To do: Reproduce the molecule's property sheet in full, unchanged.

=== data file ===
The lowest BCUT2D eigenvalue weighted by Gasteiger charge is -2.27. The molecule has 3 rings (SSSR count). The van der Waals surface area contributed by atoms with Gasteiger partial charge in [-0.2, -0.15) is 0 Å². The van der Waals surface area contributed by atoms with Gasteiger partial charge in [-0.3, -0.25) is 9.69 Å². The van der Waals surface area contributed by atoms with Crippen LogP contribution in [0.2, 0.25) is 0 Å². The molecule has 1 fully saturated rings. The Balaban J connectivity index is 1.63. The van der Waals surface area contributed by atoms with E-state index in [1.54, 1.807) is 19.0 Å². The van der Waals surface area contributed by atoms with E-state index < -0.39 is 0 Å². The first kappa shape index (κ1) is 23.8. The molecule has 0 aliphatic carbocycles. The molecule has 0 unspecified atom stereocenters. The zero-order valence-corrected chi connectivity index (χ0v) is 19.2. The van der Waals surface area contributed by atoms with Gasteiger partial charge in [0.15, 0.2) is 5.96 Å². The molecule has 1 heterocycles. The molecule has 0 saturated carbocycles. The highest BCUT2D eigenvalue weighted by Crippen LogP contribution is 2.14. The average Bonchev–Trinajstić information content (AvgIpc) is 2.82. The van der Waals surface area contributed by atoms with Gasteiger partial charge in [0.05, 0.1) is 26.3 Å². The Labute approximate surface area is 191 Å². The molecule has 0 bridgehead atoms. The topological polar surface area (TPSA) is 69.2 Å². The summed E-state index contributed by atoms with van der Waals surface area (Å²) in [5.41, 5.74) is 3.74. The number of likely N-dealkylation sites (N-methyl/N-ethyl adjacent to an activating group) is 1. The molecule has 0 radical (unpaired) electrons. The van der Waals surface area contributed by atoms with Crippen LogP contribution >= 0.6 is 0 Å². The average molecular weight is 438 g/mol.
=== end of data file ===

The lowest BCUT2D eigenvalue weighted by Gasteiger charge is -2.27. The molecule has 3 rings (SSSR count). The van der Waals surface area contributed by atoms with Gasteiger partial charge in [-0.2, -0.15) is 0 Å². The van der Waals surface area contributed by atoms with Gasteiger partial charge in [-0.3, -0.25) is 9.69 Å². The van der Waals surface area contributed by atoms with Crippen LogP contribution in [0.2, 0.25) is 0 Å². The molecule has 1 fully saturated rings. The Balaban J connectivity index is 1.63. The van der Waals surface area contributed by atoms with E-state index in [1.54, 1.807) is 19.0 Å². The van der Waals surface area contributed by atoms with E-state index < -0.39 is 0 Å². The first kappa shape index (κ1) is 23.8. The molecule has 0 aliphatic carbocycles. The molecule has 0 unspecified atom stereocenters. The zero-order valence-corrected chi connectivity index (χ0v) is 19.2. The van der Waals surface area contributed by atoms with Gasteiger partial charge in [0.15, 0.2) is 5.96 Å². The molecule has 1 heterocycles. The molecule has 0 saturated carbocycles. The highest BCUT2D eigenvalue weighted by Crippen LogP contribution is 2.14. The average Bonchev–Trinajstić information content (AvgIpc) is 2.82. The van der Waals surface area contributed by atoms with Gasteiger partial charge in [0.05, 0.1) is 26.3 Å². The Labute approximate surface area is 191 Å². The molecule has 0 bridgehead atoms. The topological polar surface area (TPSA) is 69.2 Å². The summed E-state index contributed by atoms with van der Waals surface area (Å²) in [5.41, 5.74) is 3.74. The number of likely N-dealkylation sites (N-methyl/N-ethyl adjacent to an activating group) is 1. The molecule has 0 radical (unpaired) electrons. The van der Waals surface area contributed by atoms with Crippen LogP contribution >= 0.6 is 0 Å². The average molecular weight is 438 g/mol.